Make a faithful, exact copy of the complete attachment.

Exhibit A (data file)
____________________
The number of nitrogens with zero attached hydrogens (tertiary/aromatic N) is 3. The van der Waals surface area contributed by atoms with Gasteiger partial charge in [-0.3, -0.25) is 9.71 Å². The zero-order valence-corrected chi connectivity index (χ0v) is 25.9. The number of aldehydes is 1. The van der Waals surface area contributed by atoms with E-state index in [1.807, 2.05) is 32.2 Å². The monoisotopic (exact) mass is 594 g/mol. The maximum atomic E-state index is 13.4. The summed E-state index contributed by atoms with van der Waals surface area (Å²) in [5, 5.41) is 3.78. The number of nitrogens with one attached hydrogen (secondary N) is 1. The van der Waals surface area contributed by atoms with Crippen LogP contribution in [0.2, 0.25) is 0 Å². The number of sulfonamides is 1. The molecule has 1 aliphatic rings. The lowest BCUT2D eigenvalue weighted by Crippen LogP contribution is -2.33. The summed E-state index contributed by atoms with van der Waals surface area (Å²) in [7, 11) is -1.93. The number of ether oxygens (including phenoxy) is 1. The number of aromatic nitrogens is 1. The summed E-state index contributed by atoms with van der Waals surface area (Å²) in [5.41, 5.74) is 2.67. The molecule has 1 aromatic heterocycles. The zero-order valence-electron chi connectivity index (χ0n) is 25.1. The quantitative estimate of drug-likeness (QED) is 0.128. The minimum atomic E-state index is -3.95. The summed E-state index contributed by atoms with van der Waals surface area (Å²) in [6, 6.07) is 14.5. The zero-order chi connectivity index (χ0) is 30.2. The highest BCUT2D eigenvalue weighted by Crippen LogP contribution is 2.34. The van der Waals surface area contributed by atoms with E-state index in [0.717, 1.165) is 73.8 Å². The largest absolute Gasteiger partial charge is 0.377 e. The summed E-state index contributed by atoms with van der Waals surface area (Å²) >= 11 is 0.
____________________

The number of nitrogens with zero attached hydrogens (tertiary/aromatic N) is 3. The van der Waals surface area contributed by atoms with Gasteiger partial charge in [-0.3, -0.25) is 9.71 Å². The zero-order valence-corrected chi connectivity index (χ0v) is 25.9. The number of aldehydes is 1. The van der Waals surface area contributed by atoms with E-state index in [1.807, 2.05) is 32.2 Å². The monoisotopic (exact) mass is 594 g/mol. The maximum atomic E-state index is 13.4. The summed E-state index contributed by atoms with van der Waals surface area (Å²) in [5, 5.41) is 3.78. The number of nitrogens with one attached hydrogen (secondary N) is 1. The van der Waals surface area contributed by atoms with Crippen LogP contribution in [0.2, 0.25) is 0 Å². The number of sulfonamides is 1. The molecule has 1 aliphatic rings. The lowest BCUT2D eigenvalue weighted by Crippen LogP contribution is -2.33. The summed E-state index contributed by atoms with van der Waals surface area (Å²) in [7, 11) is -1.93. The number of ether oxygens (including phenoxy) is 1. The number of aromatic nitrogens is 1. The summed E-state index contributed by atoms with van der Waals surface area (Å²) in [5.41, 5.74) is 2.67. The molecule has 1 aromatic heterocycles. The zero-order valence-electron chi connectivity index (χ0n) is 25.1. The quantitative estimate of drug-likeness (QED) is 0.128. The minimum atomic E-state index is -3.95. The summed E-state index contributed by atoms with van der Waals surface area (Å²) in [6, 6.07) is 14.5. The zero-order chi connectivity index (χ0) is 30.2. The highest BCUT2D eigenvalue weighted by Crippen LogP contribution is 2.34. The van der Waals surface area contributed by atoms with E-state index in [0.717, 1.165) is 73.8 Å². The largest absolute Gasteiger partial charge is 0.377 e. The summed E-state index contributed by atoms with van der Waals surface area (Å²) >= 11 is 0.